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Sununu Supports Tax Reforms, Praises Troops in Address to Independent Agents & Brokers

N.H. Senator Says Trial Lawyers Blocking Tort Reform Efforts

WASHINGTON, D.C., April 4 - Sen. John Sununu (R-N.H.) outlined tax reforms that could boost economic security and praised American troops fighting to preserve our national security during a speech today to more than 800 independent insurance agents and brokers visiting Washington from throughout the country.

Sununu was a keynote speaker at the 27th Annual Independent Insurance Agents & Brokers of America’s (IIABA) National Legislative Conference at the Capital Hilton in downtown Washington, D.C. The 300,000-member national association’s legislative meeting is the insurance industry’s largest and most-effective gathering of its kind. It started Wednesday and ends today.

“You have come to Washington at what can only be described as an extraordinary time,” Sununu told IIABA agents and brokers who have been going to Capitol Hill this week to meet with their elected representatives in Congress.

Sununu noted that the two principal challenges facing the country go hand-in-hand: economic security and national security. “All of these uncertainties (overseas) affect our own economy here at home.”

Sununu stressed, “The recession we are in today has been caused by a slowdown in business investment.” He specifically advocated three elements of President Bush’s economic growth package that he believes will boost small businesses and create jobs.

“This group knows, probably too painfully, that many of our small businesses are taxed at that top personal rate. We are taxing IBM at 35 percent and we are taxing a Chapter ‘S’ corporation at nearly 40 percent. It’s not fair. It discourages the very entrepreneurship in investment that we should be encouraging in this country.

“Accelerate the rate reductions because it is good for business investment and good for small businesses; get rid of the death tax once and for all for the same reason; and get rid of the double taxation of dividends. We will have a better, fairer tax code for sure, but we will also do something about the lagging business investment that put us into this condition in the first place.”

Economic security is vital to national security, Sununu said. “If we don’t have a strong, growing, prosperous economy, we won’t have the resources we need here at home to invest in the tools, technology and training that our young men and women need to get the job done in protecting our national security and winning the war in Iraq.”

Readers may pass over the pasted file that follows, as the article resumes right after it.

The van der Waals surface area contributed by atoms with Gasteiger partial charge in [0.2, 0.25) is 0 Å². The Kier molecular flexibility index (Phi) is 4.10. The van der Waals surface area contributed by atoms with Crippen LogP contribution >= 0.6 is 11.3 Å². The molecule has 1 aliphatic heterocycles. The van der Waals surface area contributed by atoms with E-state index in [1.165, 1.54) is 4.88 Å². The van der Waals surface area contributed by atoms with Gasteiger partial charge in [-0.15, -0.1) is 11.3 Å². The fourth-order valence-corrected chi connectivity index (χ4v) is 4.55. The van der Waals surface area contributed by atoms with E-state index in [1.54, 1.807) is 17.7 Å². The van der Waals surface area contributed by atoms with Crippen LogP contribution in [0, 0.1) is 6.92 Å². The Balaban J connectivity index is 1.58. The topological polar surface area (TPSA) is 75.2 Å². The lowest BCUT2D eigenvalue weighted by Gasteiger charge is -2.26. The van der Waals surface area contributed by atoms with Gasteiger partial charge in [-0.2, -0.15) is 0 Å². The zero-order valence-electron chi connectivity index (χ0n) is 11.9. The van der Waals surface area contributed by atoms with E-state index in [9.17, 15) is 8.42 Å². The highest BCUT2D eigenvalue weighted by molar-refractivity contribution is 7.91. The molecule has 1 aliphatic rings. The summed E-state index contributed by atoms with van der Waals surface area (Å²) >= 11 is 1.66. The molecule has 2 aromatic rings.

Sununu added, “If there is one single value you have to point out from having these embedded journalists in the army, it has brought home the professionalism, skill and patriotism being exhibited by these men and women. It does indeed make you proud.”

The war in Iraq is essential to national security, Sununu said. Saddam Hussein must be disarmed and the threat of chemical and biological weapons eliminated. “If you look down the road and look at your children and grandchildren, you will see the answer to the question of: ‘Why is this so important?’” he said. “If we are not willing to do it today, we won’t be able to do it tomorrow, because the complexities and threat will be just that much greater.”

During a question-and-answer session, Sununu was asked for his views on the barriers facing tort reform in the Senate, specifically medical liability reform.

“The biggest issue, I believe, is the one dealing with a cap on non-economic damages,” Sununu said. “There have been a lot of entrees for compromise. But I think what has happened is that as those discussions took place, trial lawyers realized that common sense might prevail in coming to some middle-of-the-road agreement, and so the pressure was turned up enormously on those Democratic senators that were involved in those discussions.

“We are not quite back to where we started, but the discussions have really calmed down.”

Sununu is a member of the Senate Banking Committee; Commerce Committee; Governmental Affairs Committee; Joint Economic Committee; and Foreign Relations Committee.

Political leaders annually address IIABA members—small business owners from all cities and towns across America—during the National Legislative Conference breakfast sessions. Senate Majority Leader Bill Frist (R-Tenn.) and Sen. John Breaux (D-La.) addressed the gathering yesterday.

Founded in 1896, IIABA is the nation’s oldest and largest national association of independent insurance agents and brokers, representing a network of more than 300,000 agents, brokers and their employees nationally. Its members are businesses that offer customers a choice of policies from a variety of insurance companies. Independent agents and brokers offer all lines of insurance—property, casualty, life and health—as well as employee benefit plans and retirement products. Web address: 


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